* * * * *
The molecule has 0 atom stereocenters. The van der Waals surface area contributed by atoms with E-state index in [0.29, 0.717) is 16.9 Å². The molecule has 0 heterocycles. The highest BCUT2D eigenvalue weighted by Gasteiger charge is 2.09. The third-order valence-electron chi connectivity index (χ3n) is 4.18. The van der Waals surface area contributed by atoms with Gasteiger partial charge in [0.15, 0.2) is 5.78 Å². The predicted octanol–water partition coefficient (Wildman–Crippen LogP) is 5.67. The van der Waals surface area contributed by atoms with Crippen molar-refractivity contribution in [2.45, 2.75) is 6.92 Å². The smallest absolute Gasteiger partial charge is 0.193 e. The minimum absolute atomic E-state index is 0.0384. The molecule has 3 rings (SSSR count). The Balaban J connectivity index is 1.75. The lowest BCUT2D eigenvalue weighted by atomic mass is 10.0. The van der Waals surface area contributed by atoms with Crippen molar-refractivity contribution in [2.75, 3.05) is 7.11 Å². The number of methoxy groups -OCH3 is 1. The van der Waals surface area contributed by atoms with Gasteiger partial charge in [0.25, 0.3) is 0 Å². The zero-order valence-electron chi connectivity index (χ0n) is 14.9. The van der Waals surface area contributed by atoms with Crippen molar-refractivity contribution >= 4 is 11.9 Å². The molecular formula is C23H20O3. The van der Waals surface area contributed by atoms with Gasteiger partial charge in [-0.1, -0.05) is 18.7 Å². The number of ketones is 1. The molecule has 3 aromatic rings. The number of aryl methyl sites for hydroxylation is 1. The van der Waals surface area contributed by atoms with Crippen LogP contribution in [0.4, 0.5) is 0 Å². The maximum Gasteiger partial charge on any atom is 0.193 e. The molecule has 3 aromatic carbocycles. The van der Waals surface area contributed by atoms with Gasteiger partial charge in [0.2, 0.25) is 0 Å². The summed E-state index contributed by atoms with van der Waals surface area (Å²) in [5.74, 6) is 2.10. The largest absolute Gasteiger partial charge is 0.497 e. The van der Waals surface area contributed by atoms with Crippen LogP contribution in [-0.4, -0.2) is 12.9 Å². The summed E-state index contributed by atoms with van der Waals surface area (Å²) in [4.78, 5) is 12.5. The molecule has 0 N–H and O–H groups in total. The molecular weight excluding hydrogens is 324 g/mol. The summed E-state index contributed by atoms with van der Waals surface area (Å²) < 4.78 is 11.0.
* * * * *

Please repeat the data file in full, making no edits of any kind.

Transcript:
The molecule has 0 atom stereocenters. The van der Waals surface area contributed by atoms with E-state index in [0.29, 0.717) is 16.9 Å². The molecule has 0 heterocycles. The highest BCUT2D eigenvalue weighted by Gasteiger charge is 2.09. The third-order valence-electron chi connectivity index (χ3n) is 4.18. The van der Waals surface area contributed by atoms with Gasteiger partial charge in [0.15, 0.2) is 5.78 Å². The predicted octanol–water partition coefficient (Wildman–Crippen LogP) is 5.67. The van der Waals surface area contributed by atoms with Crippen molar-refractivity contribution in [2.45, 2.75) is 6.92 Å². The smallest absolute Gasteiger partial charge is 0.193 e. The minimum absolute atomic E-state index is 0.0384. The molecule has 3 rings (SSSR count). The Balaban J connectivity index is 1.75. The lowest BCUT2D eigenvalue weighted by atomic mass is 10.0. The van der Waals surface area contributed by atoms with Crippen molar-refractivity contribution in [2.75, 3.05) is 7.11 Å². The number of methoxy groups -OCH3 is 1. The van der Waals surface area contributed by atoms with Gasteiger partial charge in [0.25, 0.3) is 0 Å². The zero-order valence-electron chi connectivity index (χ0n) is 14.9. The van der Waals surface area contributed by atoms with Crippen molar-refractivity contribution >= 4 is 11.9 Å². The molecular formula is C23H20O3. The van der Waals surface area contributed by atoms with Gasteiger partial charge in [-0.1, -0.05) is 18.7 Å². The number of ketones is 1. The molecule has 3 aromatic rings. The number of aryl methyl sites for hydroxylation is 1. The van der Waals surface area contributed by atoms with Crippen LogP contribution in [0.4, 0.5) is 0 Å². The maximum Gasteiger partial charge on any atom is 0.193 e. The molecule has 3 aromatic carbocycles. The van der Waals surface area contributed by atoms with Gasteiger partial charge in [0.2, 0.25) is 0 Å². The summed E-state index contributed by atoms with van der Waals surface area (Å²) in [5.74, 6) is 2.10. The largest absolute Gasteiger partial charge is 0.497 e. The van der Waals surface area contributed by atoms with Crippen LogP contribution in [-0.4, -0.2) is 12.9 Å². The summed E-state index contributed by atoms with van der Waals surface area (Å²) in [4.78, 5) is 12.5. The molecule has 0 N–H and O–H groups in total. The molecular weight excluding hydrogens is 324 g/mol. The summed E-state index contributed by atoms with van der Waals surface area (Å²) < 4.78 is 11.0.